AIP – Archaeological investigations Project

The Archaeological Investigations Project (AIP), funded by English Heritage, systematically collected information about the nature and outcomes of more than 80,000 archaeological projects undertaken between 1990 and 2010. 

The aim was to document and study archaeological activity in England following the publication by the UK Government in 1990 of Planning Policy Guidance Note 16: Archaeology and Planning which fundamentally changed the way archaeology was done.

Numerous archaeological investigations were examined, many of which would otherwise have remained invisible to the archaeological community and the wider public, through accessing limited availability Grey Literature reports held by archaeological contractors and curators. Whilst the AIP did not collate a library of such reports, it signposted their locations. Data was gathered directly from those who undertook the work, either from their reports or by visiting organisations across England.The aim of this project was to document and study archaeological activity in England following the publication by the UK Government in 1990 of Planning Policy Guidance Note 16: Archaeology and Planning which fundamentally changed the way archaeology was done.

Records of investigations and events created by AIP have been incorporated, indexed, and cross-referenced within a range of on-line resources including: the English Heritage Excavations Index (formerly the RCHME Excavation Index) which itself shared data with other on-line resources such as PastScape, Archsearch, and the Heritage Gateway; the British and Irish Archaeological Bibliography; and the Archaeology Data Service

The results of the project have been published as: T. Darvill, K. Barrass, V. Constant, E. Milner & B. Russell, 2019, Archaeology in the PPG16 Era: Investigations in England 1990-2010. Oxford: Oxbow Books 

The report looks at the long-term trends in archaeological investigation and reporting, places this work within wider social, political, and professional contexts, and reviews its achievements. Information was collected through visits to public and private organisations undertaking archaeological work. Planning Policy Guidance Note 16: Archaeology and Planning (known as PPG16), published in 1990, saw the formal integration of archaeological considerations with the UK town and country planning system. It set out processes for informed decision-making and the implementation of post-determination mitigation strategies, defining a formative era in archaeological practice and establishing principles that underpin today’s planning policy framework.

The scale of activity represented – more than 1,000 excavations per year for most of the PPG16 Era – is more than double the level of work undertaken at peak periods during the previous three decades. This comprehensive review of the project presents a wealth of data. A series of case studies illustrate different types of development project, revealing many ways in which projects develop, how archaeology is integrated with planning and execution, and the range of outputs documenting the process. It then identifies a series of ten important lessons that can be learned from these investigations.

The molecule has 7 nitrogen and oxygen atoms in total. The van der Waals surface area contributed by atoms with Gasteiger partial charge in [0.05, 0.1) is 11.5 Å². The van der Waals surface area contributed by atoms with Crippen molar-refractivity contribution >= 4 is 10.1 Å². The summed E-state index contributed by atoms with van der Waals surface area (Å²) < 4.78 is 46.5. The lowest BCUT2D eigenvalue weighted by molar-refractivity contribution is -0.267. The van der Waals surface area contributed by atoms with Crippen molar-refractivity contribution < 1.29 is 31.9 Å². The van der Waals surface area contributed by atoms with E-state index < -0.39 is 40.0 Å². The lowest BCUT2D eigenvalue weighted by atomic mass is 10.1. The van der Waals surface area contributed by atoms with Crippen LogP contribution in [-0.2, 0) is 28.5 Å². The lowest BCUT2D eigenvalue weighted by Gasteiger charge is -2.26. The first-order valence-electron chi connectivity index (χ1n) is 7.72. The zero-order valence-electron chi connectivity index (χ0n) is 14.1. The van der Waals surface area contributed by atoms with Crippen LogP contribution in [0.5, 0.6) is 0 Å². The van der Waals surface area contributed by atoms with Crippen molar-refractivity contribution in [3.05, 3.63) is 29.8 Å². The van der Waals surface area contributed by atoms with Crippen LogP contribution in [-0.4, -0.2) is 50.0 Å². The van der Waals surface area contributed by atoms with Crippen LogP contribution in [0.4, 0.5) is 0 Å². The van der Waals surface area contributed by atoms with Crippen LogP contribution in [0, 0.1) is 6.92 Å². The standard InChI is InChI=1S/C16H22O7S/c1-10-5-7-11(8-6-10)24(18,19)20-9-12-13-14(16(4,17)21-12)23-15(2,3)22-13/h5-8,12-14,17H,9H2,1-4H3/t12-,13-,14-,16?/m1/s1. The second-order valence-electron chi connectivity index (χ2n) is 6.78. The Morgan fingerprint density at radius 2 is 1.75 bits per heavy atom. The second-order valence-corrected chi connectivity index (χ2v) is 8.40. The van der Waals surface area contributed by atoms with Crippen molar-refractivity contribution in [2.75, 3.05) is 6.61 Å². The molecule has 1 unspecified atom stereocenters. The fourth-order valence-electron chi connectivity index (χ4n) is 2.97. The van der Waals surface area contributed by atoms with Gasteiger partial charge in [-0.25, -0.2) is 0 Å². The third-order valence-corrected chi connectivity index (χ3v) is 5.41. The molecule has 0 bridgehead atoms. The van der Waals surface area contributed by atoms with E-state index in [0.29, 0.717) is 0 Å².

Looking into the post-PPG16 Era, the volume considers anticipated developments in the changing worlds of planning, property development, and archaeological practice and proposes the monitoring of archaeological investigations in England using a two-pronged approach that involves self-reporting and periodic strategic overviews.

A full open access copy can be downloaded for free as a pdf (254mb) or printed copies can be purchased through Oxbow Books.

Archaeology in the PPG16 Era: Investigations in England 1990-2010


In a truly heroic tabulation of fieldwork, the book uses tables and around 350 charts to show how the character of investigations has changed from one year to the next." 
Mike Pitts  
British Archaeology 166 (May/June 2019): 56.

Online at:  

"Congratulations are due to Darvill and the team of authors, as well as the huge number of people who have assisted and contributed to this volume. It is a worthy achievement and, regarding the UK, provides a very useful insight into the archaeological profession, its practice and development and where we are heading over the next few years." 
Clive Waddington  
Conservation and Management of Archaeological Sites 21.2 (2019): 135-136.  

Online at:

“The substantial report reviewed here is a retrospective view of the results of the AIP, which analyses how the profession developed into its current state and investigates booth planning led and more traditional approaches. As we have come to expect with reports prepared by teams led by Timothy Darvill FSA, it is detailed, thorough, logically structured and well-written: a commendable textbook on an important period in the development of archaeology.”  

Andrew Lawson 

Antiquaries Journal 100 (2020): 458-9. 

Online at: Doi: 10.1017/S0003581520000062 

The project archive and database were deposited with the Archaeology Data Service and are available online.

Map showing the distribution of recorded field investigations in England 1990-2010
Map showing the distribution of recorded field investigations in England 1990-2010

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